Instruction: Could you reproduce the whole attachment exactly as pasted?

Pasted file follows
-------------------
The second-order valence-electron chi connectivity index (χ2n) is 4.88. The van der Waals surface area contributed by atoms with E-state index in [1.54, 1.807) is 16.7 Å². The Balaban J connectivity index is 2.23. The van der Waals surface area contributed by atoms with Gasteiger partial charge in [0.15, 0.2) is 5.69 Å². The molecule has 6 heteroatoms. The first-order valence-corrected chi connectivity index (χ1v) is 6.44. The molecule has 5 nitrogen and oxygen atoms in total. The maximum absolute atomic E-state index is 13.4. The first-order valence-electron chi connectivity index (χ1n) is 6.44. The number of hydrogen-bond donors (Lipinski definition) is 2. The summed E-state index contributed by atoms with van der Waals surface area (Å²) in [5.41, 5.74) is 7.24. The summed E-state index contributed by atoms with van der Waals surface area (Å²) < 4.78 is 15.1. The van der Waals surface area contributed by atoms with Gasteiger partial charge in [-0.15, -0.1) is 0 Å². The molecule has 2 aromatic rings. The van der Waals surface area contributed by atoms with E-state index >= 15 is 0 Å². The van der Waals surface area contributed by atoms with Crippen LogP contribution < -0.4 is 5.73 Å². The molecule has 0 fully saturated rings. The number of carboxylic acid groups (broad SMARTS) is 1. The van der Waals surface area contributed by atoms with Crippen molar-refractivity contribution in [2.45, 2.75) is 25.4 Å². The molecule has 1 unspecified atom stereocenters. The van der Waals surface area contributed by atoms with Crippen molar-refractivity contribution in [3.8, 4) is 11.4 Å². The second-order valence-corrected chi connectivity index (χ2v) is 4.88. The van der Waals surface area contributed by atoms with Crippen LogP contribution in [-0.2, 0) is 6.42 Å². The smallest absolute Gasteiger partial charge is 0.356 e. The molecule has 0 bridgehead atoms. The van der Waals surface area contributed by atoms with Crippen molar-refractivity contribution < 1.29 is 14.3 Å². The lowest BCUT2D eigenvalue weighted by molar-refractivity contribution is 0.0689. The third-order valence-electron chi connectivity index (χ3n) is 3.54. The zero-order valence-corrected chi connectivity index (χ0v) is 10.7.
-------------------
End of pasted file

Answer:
The second-order valence-electron chi connectivity index (χ2n) is 4.88. The van der Waals surface area contributed by atoms with E-state index in [1.54, 1.807) is 16.7 Å². The Balaban J connectivity index is 2.23. The van der Waals surface area contributed by atoms with Gasteiger partial charge in [0.15, 0.2) is 5.69 Å². The molecule has 6 heteroatoms. The first-order valence-corrected chi connectivity index (χ1v) is 6.44. The molecule has 5 nitrogen and oxygen atoms in total. The maximum absolute atomic E-state index is 13.4. The first-order valence-electron chi connectivity index (χ1n) is 6.44. The number of hydrogen-bond donors (Lipinski definition) is 2. The summed E-state index contributed by atoms with van der Waals surface area (Å²) in [5.41, 5.74) is 7.24. The summed E-state index contributed by atoms with van der Waals surface area (Å²) < 4.78 is 15.1. The van der Waals surface area contributed by atoms with Gasteiger partial charge in [-0.15, -0.1) is 0 Å². The molecule has 2 aromatic rings. The van der Waals surface area contributed by atoms with E-state index >= 15 is 0 Å². The van der Waals surface area contributed by atoms with Crippen LogP contribution < -0.4 is 5.73 Å². The molecule has 0 fully saturated rings. The number of carboxylic acid groups (broad SMARTS) is 1. The van der Waals surface area contributed by atoms with Crippen molar-refractivity contribution in [2.45, 2.75) is 25.4 Å². The molecule has 1 unspecified atom stereocenters. The van der Waals surface area contributed by atoms with Crippen molar-refractivity contribution in [3.8, 4) is 11.4 Å². The second-order valence-corrected chi connectivity index (χ2v) is 4.88. The van der Waals surface area contributed by atoms with Crippen LogP contribution in [-0.2, 0) is 6.42 Å². The smallest absolute Gasteiger partial charge is 0.356 e. The molecule has 0 bridgehead atoms. The van der Waals surface area contributed by atoms with Crippen molar-refractivity contribution < 1.29 is 14.3 Å². The lowest BCUT2D eigenvalue weighted by molar-refractivity contribution is 0.0689. The third-order valence-electron chi connectivity index (χ3n) is 3.54. The zero-order valence-corrected chi connectivity index (χ0v) is 10.7.